From Unamuno’s Vida de Don Quijote y Sancho

With very frequent searching in my heavy, thick Oxford Spanish Dictionary, I am reading, in Spanish, Miguel de Unamuno’s Vida de Don Quijote y Sancho. Reading it in Spanish gives me a chance to use and improve my Spanish, a feeling of accomplishment, and pleasant memories of living in Salamanca while I was teaching in a study abroad program there. Also, there are only fairly expensive editions available in English translation. A quick search of Amazon reveals that one hardcover edition of Anthony Kerrigan’s translation is priced at $859.82, and another one, a used hardcover, priced at only $60.46, is ranked #9,470,737 in Amazon’s Best Sellers Rank. Suffice it to say, this is not a book likely to be the book of the month in a book club these days. And if you were to propose it, you might be met with an awkward pause followed by someone changing the subject. Nevertheless, nevertheless, dear reader, I am recommending to you that you buy that $60.46 edition and do your bit to bump up that ranking, but also that you read it, because it is a very great work of literature.

Jorge Luis Borges, the great Argentinian writer, wrote that he regarded The Tragic Sense of Life in Men and Nations as Unamuno’s greatest work, and that he didn’t think Cervantes’s Don Quixote needed to be retold, as Unamuno had done. I only finally read the whole Don Quixote while I was in Salamanca, a year and a half ago, and I am only about halfway through Unamuno’s retelling of it, and it is slow going and I am taking my time; but already I can tell that I think it is at least as wonderful as The Tragic Sense of Life, has the same message, and tells that message in a way that is no less profoundly moving than it is delightfully entertaining. What is that message? Here, finally, is the passage I want to share with you, in my own inelegant translation:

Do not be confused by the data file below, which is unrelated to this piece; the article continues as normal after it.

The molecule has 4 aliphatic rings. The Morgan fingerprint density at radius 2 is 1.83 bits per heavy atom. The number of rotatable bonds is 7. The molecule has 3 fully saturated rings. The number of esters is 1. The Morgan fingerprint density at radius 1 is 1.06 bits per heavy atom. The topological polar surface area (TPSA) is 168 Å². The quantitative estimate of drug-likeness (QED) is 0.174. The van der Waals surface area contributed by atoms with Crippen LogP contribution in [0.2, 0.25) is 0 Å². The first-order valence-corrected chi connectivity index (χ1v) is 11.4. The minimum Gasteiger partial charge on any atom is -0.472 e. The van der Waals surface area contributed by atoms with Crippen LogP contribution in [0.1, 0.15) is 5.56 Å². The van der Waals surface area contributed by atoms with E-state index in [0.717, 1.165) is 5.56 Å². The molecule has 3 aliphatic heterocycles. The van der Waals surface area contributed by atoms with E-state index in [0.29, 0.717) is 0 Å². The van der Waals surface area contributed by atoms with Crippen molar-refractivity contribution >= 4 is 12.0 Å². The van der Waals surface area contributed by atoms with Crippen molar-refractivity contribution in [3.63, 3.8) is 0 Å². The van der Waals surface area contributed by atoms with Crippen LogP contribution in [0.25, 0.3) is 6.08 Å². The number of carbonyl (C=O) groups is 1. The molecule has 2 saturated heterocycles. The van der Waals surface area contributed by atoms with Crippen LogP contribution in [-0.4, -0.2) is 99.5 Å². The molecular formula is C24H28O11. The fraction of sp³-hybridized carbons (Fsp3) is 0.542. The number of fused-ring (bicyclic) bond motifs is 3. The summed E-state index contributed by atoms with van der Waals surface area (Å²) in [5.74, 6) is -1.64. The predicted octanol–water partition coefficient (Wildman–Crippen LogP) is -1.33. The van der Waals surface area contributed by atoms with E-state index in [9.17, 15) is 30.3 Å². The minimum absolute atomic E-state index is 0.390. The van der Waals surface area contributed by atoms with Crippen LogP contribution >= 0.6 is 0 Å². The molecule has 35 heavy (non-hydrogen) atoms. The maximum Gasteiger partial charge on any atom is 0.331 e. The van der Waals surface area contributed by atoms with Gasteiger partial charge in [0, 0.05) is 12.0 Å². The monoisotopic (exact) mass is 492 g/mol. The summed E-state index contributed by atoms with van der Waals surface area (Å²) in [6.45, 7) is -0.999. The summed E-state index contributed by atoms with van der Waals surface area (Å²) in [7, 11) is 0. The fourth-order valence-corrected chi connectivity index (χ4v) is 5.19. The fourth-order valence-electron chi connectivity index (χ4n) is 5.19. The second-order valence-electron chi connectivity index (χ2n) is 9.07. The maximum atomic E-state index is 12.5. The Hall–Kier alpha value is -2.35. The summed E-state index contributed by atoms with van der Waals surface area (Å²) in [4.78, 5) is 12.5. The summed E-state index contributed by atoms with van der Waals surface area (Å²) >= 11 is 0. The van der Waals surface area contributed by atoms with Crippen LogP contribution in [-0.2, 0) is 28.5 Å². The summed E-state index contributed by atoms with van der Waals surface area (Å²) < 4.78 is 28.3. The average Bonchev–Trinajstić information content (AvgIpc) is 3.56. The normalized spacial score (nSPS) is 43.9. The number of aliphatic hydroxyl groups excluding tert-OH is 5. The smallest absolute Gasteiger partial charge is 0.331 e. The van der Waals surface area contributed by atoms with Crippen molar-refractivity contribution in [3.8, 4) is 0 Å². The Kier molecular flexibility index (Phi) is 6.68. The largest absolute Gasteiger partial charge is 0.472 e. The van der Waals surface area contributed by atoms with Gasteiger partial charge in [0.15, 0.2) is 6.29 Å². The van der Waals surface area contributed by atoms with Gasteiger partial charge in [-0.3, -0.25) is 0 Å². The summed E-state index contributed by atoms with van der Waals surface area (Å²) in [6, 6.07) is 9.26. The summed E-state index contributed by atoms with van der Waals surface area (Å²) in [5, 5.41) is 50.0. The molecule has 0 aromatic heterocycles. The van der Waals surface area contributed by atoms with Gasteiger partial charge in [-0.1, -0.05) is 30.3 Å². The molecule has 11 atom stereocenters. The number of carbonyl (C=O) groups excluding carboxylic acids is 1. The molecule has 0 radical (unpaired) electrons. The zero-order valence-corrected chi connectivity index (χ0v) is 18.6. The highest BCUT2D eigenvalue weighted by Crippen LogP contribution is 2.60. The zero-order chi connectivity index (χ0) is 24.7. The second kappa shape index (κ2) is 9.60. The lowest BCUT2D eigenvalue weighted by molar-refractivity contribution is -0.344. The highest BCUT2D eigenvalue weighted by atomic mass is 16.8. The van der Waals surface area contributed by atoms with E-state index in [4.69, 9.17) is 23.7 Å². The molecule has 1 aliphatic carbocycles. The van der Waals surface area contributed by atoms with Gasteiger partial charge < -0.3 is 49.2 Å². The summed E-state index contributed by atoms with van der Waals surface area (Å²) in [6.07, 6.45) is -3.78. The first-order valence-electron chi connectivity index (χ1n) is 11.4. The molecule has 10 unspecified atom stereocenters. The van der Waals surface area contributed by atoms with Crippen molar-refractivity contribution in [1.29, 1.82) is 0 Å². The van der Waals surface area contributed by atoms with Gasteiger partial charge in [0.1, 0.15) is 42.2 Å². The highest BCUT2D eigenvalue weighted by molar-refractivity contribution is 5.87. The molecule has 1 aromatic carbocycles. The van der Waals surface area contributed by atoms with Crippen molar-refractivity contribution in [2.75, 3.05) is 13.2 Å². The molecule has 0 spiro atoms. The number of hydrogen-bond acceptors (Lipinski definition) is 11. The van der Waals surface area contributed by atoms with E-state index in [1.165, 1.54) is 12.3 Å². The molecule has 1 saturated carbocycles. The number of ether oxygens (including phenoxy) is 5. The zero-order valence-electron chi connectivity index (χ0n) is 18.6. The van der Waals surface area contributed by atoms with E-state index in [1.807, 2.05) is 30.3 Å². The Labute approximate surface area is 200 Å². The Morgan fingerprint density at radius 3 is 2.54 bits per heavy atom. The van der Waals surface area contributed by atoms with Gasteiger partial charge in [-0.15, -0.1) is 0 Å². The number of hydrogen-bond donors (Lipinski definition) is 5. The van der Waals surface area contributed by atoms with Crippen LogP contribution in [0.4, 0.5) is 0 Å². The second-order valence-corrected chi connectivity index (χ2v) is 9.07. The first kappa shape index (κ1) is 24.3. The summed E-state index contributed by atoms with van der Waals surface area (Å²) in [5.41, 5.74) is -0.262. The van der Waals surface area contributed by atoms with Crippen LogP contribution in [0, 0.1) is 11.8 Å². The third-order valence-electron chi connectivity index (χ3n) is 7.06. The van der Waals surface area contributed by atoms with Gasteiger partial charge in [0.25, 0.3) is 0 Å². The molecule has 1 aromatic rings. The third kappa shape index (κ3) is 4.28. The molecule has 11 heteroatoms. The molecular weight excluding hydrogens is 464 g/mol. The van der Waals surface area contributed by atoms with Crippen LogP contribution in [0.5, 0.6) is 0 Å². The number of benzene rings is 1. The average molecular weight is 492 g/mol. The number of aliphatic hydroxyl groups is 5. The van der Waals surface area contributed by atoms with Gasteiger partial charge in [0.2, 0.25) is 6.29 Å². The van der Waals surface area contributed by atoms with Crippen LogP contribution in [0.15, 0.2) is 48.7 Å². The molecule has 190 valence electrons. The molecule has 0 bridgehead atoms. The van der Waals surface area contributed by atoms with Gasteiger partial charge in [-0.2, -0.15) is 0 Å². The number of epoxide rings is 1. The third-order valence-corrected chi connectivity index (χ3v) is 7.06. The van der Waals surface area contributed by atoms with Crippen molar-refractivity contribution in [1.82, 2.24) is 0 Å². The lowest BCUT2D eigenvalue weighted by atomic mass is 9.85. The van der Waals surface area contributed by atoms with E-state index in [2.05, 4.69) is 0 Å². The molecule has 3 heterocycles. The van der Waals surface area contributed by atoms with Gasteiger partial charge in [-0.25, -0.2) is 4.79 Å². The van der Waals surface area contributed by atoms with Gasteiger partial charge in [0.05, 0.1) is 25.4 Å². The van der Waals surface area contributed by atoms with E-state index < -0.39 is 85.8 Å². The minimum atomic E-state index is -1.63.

“If inspirations of the heart and faith in the eternal release us from the anguishes of the night of superstition and fear of the unknown, why when the light of experience shines do we have to make fun of those inspirations and of that faith? And so much more as we will once again need them, since as night follows day, a new night will return after this new day, and thus between light and darkness we go on living and going to an end that is neither darkness nor light, but something in which both are combined and confounded, something in which heart and head are merged, and in which Don Quijote and Sancho are one.”

Reductionistic physicalism = The brain is in the brain.

Assume reductionistic physicalism: that all our thoughts, perceptions, emotions, volitions are nothing more than brain processes. Then all that we are conceiving of when we conceive of the brain are nothing more than brain processes. In other words, the brain is in the brain. But that brain must also be in another brain, and so on in a vicious infinite regress. This is just the problem of the homunculus turned inside out. Such is the philosophical “progress” of Daniel Dennett, who was so impressed by his teacher Gilbert Ryle’s “ghost in the machine” argument.